To see an additional film of Heather’s public speech at the Civitas event, see: http://stopcommoncorenc.org/2013/10/14/heather-crossin-ordinary-people-can-make-difference/
Thank you, Heather!
Dr. Terrence Moore, professor of history at Hillsdale College, testified last month to the Indiana legislature. This is the video of his short, (ten minute) excellent testimony.
He describes in detail what Common Core robs from students, as it cuts classic literature and dramatically cuts the heart away from readings including the U.S. Constitution and Tom Sawyer. He describes the truncation that will happen to classic works of literature in favor of informational texts in new Common Core aligned ELA anthologies. He describes how Common Core robs charter schools of parental control with the piercing question, “Are you Common Core compliant?” He also describes how Common Core testing makes teachers and charters servile to the Common Core.
He also says:
“The thing that bothers me more than anything else is found on page number one of the introduction. That says that Common Core is a living work. That means that the thing that you vote on today could be something different tomorrow, and five years from now it is completely unrecognizable.”
That’s the real issue. Whether politicians, teachers or school board members like it today is actually, totally irrelevant. Don’t ask them if they like Common Core; ask them if they know that it can change at any time, but they don’t get a vote or a voice in what happens to it. Ever.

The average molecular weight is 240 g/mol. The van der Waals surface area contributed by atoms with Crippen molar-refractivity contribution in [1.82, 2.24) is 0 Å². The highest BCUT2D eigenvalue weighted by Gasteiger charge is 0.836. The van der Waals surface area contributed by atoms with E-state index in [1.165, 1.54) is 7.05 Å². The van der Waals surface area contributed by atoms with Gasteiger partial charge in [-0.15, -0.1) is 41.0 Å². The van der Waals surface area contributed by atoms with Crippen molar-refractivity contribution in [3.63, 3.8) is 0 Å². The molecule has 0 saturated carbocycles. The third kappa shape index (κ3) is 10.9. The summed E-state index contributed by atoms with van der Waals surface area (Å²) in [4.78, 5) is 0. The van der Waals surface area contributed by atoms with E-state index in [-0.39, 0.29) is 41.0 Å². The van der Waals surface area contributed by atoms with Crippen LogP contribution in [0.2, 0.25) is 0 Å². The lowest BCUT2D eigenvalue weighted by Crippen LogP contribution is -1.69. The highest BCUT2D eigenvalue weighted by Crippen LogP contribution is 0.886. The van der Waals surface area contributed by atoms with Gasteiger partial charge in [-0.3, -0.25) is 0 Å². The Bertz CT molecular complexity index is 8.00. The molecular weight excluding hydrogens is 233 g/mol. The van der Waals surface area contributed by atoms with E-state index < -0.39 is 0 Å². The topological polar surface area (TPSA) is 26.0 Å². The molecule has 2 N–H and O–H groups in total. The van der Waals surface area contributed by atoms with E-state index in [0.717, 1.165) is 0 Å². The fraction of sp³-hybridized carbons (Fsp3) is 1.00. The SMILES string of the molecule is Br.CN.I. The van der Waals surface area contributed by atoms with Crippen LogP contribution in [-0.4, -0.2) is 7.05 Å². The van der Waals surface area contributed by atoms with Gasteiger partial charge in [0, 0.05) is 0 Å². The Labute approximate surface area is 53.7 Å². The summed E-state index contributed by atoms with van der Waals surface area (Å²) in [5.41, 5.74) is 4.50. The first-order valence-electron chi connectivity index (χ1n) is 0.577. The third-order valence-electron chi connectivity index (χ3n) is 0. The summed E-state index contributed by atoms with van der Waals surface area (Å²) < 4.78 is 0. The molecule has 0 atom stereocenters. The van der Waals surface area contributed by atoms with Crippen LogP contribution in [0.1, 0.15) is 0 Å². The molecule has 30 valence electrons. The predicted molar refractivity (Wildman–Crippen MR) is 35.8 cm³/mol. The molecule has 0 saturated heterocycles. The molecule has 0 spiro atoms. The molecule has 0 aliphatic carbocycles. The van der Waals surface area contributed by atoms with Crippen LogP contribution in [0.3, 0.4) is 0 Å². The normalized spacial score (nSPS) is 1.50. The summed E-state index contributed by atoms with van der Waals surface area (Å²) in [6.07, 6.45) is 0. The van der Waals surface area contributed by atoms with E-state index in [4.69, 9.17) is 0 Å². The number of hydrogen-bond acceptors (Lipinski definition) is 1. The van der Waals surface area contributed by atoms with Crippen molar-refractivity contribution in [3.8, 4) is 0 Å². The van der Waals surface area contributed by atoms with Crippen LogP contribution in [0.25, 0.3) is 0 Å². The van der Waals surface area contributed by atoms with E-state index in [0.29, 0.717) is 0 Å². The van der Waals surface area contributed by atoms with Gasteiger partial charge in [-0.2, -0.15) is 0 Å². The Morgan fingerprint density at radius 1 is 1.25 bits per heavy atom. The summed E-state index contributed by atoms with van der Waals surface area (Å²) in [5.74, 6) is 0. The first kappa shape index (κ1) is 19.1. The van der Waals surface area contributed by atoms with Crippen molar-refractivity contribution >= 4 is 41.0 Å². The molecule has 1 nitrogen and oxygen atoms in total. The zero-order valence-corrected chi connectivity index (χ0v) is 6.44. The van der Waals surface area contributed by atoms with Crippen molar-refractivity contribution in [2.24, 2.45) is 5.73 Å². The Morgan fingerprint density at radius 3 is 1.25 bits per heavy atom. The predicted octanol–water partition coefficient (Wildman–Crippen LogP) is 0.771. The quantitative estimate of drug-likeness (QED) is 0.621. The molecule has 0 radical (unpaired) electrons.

Thank you, Dr. Moore.
Indiana’s Governor Pence has signed the “Common Core ‘pause’ legislation” bill. It puts a time-out on Common Core implementation so that legislators, parents, teachers and school boards can have the time they were denied previously, to actually vet and analyze the Common Core educational system.
How I wish Governor Herbert would do the same.
How I wish we had a governor, newspapers, a state school board and local school boards whose actions showed they truly valued local control, that all-important principle of our country’s founding. But they do not. They prioritize being the same as other states over maintaining the power to run our own lives, and they value that common core over having academically legitimate, non-experimental standards.
It is a Utah tragedy. Not so in Indiana.
“The bill requires public input meetings and a new vote on whether to continue implementing the Common Core by the end of 2014 by the State Board of Education, which originally approved common Core in 2010.
Critics of Common Core, which was adopted by Indiana’s state board in 2010, say the criteria are less rigorous than Indiana’s prior standards and adopting them would mean giving up too much power over the setting of standards.
But supporters argue Indiana could fall behind by backing out, as textbook publishers and standardized test makers — including those who make college entrance exams — are moving quickly to adapt to the new standards.
“I have long believed that education is a state and local function and we must always work to ensure that our students are being taught to the highest academic standards and that our curriculum is developed by Hoosiers, for Hoosiers,” Pence said in a news release. “The legislation I sign today hits the pause button on Common Core so Hoosiers can thoroughly evaluate which standards will best serve the interests of our kids.”
Read the rest here.
Heritage Foundation hosted a multi-day conference recently in Orlando. Below is a video which is available at Heritage Foundation’s website and on YouTube, taken from a panel at that conference, which was followed by Q & A about Common Core.
Conference Keynote speaker Michelle Malkin, recipient of the 2013 Breitbart Award for Excellence in Journalism was an attendee at the panel that discussed the Common Core.
Panelists included Lindsey Burke of Heritage Foundation, Jim Stergios of Pioneer Institute, Ted Rebarber of Accountability Works, Heather Crossin of Hoosiers Against Common Core, and me.